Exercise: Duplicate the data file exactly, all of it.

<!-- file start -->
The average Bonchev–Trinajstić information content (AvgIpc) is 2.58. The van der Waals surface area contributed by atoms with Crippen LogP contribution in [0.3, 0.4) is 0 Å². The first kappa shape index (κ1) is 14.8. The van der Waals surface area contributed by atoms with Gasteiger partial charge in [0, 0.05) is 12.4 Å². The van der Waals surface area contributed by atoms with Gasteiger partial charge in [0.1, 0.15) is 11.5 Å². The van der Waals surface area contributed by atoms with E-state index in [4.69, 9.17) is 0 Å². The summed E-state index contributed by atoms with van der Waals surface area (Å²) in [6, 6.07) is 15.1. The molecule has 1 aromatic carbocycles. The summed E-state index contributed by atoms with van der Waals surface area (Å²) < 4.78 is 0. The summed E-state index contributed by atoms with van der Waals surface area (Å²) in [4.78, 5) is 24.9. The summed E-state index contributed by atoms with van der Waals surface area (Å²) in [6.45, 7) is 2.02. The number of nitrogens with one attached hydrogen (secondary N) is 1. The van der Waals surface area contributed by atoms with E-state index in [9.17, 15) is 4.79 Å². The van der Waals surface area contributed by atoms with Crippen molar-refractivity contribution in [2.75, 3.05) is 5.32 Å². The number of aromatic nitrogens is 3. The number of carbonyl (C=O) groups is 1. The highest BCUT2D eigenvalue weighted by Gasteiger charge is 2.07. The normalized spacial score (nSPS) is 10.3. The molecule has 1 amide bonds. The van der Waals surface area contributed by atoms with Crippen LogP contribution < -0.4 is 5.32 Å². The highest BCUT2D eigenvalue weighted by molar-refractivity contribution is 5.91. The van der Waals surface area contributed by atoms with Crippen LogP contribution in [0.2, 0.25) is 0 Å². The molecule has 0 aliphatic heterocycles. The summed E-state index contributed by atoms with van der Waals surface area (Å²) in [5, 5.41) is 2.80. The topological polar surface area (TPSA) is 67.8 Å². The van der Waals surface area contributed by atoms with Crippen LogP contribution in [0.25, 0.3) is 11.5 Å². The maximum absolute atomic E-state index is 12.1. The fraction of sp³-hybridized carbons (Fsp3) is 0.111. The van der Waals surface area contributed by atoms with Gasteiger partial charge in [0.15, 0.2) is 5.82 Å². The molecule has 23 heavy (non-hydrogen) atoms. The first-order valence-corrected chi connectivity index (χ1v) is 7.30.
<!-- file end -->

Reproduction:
The average Bonchev–Trinajstić information content (AvgIpc) is 2.58. The van der Waals surface area contributed by atoms with Crippen LogP contribution in [0.3, 0.4) is 0 Å². The first kappa shape index (κ1) is 14.8. The van der Waals surface area contributed by atoms with Gasteiger partial charge in [0, 0.05) is 12.4 Å². The van der Waals surface area contributed by atoms with Gasteiger partial charge in [0.1, 0.15) is 11.5 Å². The van der Waals surface area contributed by atoms with E-state index in [4.69, 9.17) is 0 Å². The summed E-state index contributed by atoms with van der Waals surface area (Å²) in [6, 6.07) is 15.1. The molecule has 1 aromatic carbocycles. The summed E-state index contributed by atoms with van der Waals surface area (Å²) < 4.78 is 0. The summed E-state index contributed by atoms with van der Waals surface area (Å²) in [4.78, 5) is 24.9. The summed E-state index contributed by atoms with van der Waals surface area (Å²) in [6.45, 7) is 2.02. The number of nitrogens with one attached hydrogen (secondary N) is 1. The van der Waals surface area contributed by atoms with E-state index in [9.17, 15) is 4.79 Å². The van der Waals surface area contributed by atoms with Crippen molar-refractivity contribution in [2.75, 3.05) is 5.32 Å². The number of aromatic nitrogens is 3. The number of carbonyl (C=O) groups is 1. The highest BCUT2D eigenvalue weighted by Gasteiger charge is 2.07. The normalized spacial score (nSPS) is 10.3. The molecule has 1 amide bonds. The van der Waals surface area contributed by atoms with Crippen LogP contribution < -0.4 is 5.32 Å². The highest BCUT2D eigenvalue weighted by molar-refractivity contribution is 5.91. The van der Waals surface area contributed by atoms with Crippen LogP contribution in [0.2, 0.25) is 0 Å². The molecule has 0 aliphatic heterocycles. The summed E-state index contributed by atoms with van der Waals surface area (Å²) in [5, 5.41) is 2.80. The topological polar surface area (TPSA) is 67.8 Å². The van der Waals surface area contributed by atoms with Crippen LogP contribution in [0.25, 0.3) is 11.5 Å². The maximum absolute atomic E-state index is 12.1. The fraction of sp³-hybridized carbons (Fsp3) is 0.111. The van der Waals surface area contributed by atoms with Gasteiger partial charge in [0.15, 0.2) is 5.82 Å². The molecule has 23 heavy (non-hydrogen) atoms. The first-order valence-corrected chi connectivity index (χ1v) is 7.30.